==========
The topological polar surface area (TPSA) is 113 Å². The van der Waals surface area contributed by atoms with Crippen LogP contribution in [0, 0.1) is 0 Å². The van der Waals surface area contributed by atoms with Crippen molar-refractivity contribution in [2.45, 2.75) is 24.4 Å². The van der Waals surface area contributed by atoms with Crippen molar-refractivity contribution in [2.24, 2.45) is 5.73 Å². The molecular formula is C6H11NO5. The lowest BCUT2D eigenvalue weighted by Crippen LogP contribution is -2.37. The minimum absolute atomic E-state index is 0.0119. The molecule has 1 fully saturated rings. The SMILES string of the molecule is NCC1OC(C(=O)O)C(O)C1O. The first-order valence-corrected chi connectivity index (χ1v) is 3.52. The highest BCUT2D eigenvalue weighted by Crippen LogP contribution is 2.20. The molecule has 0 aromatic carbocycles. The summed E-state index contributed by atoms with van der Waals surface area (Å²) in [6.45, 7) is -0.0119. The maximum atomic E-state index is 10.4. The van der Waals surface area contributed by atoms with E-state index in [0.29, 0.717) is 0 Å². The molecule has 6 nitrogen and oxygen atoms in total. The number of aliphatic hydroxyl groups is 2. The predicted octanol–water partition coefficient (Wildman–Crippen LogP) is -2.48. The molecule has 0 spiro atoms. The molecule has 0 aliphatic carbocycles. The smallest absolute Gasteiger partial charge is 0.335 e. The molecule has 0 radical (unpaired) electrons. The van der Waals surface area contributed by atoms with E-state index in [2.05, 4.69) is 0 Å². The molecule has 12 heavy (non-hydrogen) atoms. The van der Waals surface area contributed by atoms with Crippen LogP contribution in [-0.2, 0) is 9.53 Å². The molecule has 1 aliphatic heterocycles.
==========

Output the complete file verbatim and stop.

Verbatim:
The topological polar surface area (TPSA) is 113 Å². The van der Waals surface area contributed by atoms with Crippen LogP contribution in [0, 0.1) is 0 Å². The van der Waals surface area contributed by atoms with Crippen molar-refractivity contribution in [2.45, 2.75) is 24.4 Å². The van der Waals surface area contributed by atoms with Crippen molar-refractivity contribution in [2.24, 2.45) is 5.73 Å². The molecular formula is C6H11NO5. The lowest BCUT2D eigenvalue weighted by Crippen LogP contribution is -2.37. The minimum absolute atomic E-state index is 0.0119. The molecule has 1 fully saturated rings. The SMILES string of the molecule is NCC1OC(C(=O)O)C(O)C1O. The first-order valence-corrected chi connectivity index (χ1v) is 3.52. The highest BCUT2D eigenvalue weighted by Crippen LogP contribution is 2.20. The molecule has 0 aromatic carbocycles. The summed E-state index contributed by atoms with van der Waals surface area (Å²) in [6.45, 7) is -0.0119. The maximum atomic E-state index is 10.4. The van der Waals surface area contributed by atoms with E-state index in [0.29, 0.717) is 0 Å². The molecule has 6 nitrogen and oxygen atoms in total. The number of aliphatic hydroxyl groups is 2. The predicted octanol–water partition coefficient (Wildman–Crippen LogP) is -2.48. The molecule has 0 spiro atoms. The molecule has 0 aliphatic carbocycles. The smallest absolute Gasteiger partial charge is 0.335 e. The molecule has 0 radical (unpaired) electrons. The van der Waals surface area contributed by atoms with E-state index in [2.05, 4.69) is 0 Å². The molecule has 12 heavy (non-hydrogen) atoms. The van der Waals surface area contributed by atoms with Crippen LogP contribution in [-0.2, 0) is 9.53 Å². The molecule has 1 aliphatic heterocycles.